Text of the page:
Thousands of people took to the streets of Europe and elsewhere for gay pride rallies to support lesbian, gay, bisexual, and transgender (LGBT) rights, with marchers assailing all types of discrimination.
Major European rallies were reported on June 9 in Britain, France, Italy, Greece, Latvia, Croatia, Bulgaria, Romania, and Poland.
June is recognized as LGBT Pride month in much of the world, and most of the events were reported to be peaceful and to have taken place in a festival-like atmosphere.
In the Romanian capital, Bucharest, about 3,000 supporters marched through the city center, with many celebrating a ruling by the European Court of Justice last week in favor of a gay Romanian man’s right to have his U.S. husband live with him in Romania.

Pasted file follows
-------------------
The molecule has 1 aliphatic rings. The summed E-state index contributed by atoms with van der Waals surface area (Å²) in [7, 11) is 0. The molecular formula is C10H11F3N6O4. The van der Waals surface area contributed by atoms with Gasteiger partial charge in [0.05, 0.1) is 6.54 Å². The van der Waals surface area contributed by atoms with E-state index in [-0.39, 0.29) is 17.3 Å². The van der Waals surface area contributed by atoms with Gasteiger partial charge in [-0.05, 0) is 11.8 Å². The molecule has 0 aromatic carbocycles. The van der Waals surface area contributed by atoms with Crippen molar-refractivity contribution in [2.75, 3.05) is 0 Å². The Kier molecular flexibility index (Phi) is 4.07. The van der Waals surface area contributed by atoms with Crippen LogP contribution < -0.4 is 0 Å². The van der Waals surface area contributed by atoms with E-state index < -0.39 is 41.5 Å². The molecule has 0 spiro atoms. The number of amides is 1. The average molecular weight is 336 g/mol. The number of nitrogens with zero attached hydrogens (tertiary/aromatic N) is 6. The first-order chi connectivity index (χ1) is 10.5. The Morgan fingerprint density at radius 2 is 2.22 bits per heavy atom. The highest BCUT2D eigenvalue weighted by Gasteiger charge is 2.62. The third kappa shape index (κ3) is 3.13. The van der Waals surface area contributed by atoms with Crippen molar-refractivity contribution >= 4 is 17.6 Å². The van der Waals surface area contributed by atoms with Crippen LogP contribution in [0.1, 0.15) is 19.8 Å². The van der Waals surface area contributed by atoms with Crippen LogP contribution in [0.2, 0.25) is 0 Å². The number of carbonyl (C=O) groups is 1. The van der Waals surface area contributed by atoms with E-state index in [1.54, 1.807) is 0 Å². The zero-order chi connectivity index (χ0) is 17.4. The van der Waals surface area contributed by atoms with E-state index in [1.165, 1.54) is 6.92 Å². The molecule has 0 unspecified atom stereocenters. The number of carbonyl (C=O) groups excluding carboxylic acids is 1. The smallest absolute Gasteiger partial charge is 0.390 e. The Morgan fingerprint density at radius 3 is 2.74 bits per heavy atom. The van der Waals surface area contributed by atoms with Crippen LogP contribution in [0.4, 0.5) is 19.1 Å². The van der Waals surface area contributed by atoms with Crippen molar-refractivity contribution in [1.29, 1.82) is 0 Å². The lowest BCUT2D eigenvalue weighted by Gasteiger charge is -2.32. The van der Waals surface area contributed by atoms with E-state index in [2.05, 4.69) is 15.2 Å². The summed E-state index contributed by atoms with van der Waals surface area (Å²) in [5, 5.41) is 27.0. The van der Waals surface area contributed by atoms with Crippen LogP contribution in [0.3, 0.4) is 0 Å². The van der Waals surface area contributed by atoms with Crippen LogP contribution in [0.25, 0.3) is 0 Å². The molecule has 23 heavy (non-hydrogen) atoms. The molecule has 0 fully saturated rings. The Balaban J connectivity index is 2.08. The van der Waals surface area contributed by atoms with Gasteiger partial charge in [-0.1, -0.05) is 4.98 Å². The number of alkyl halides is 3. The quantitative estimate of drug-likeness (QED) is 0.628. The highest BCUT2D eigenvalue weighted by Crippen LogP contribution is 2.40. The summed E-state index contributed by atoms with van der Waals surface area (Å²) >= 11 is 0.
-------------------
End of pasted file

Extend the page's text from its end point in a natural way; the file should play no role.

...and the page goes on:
Romania does not recognize same-sex marriage and had argued that the United States was not entitled to EU residency rights awarded to spouses.
In the Polish capital, Warsaw, tens of thousands marched for the annual Equality Parade to protest discrimination against the LGBT community but also bias against women, ethnic minorities, and people with disabilities.
Organizers said 45,000 people attended, although city officials put the figure at about half that number.
A Baltic Pride parade in Latvia’s capital, Riga, included participants from fellow Baltic states Estonia and Lithuania, with organizers saying 8,000 people took part.
Thousands of people rallied in Sofia to demand the legalization of same-sex marriage, although the event was condemned by the Bulgarian Orthodox Church as a “demonstration of sin.”
Poland, Slovakia, Bulgaria, Lithuania, and Latvia among European nations do not legally recognize same-sex couples.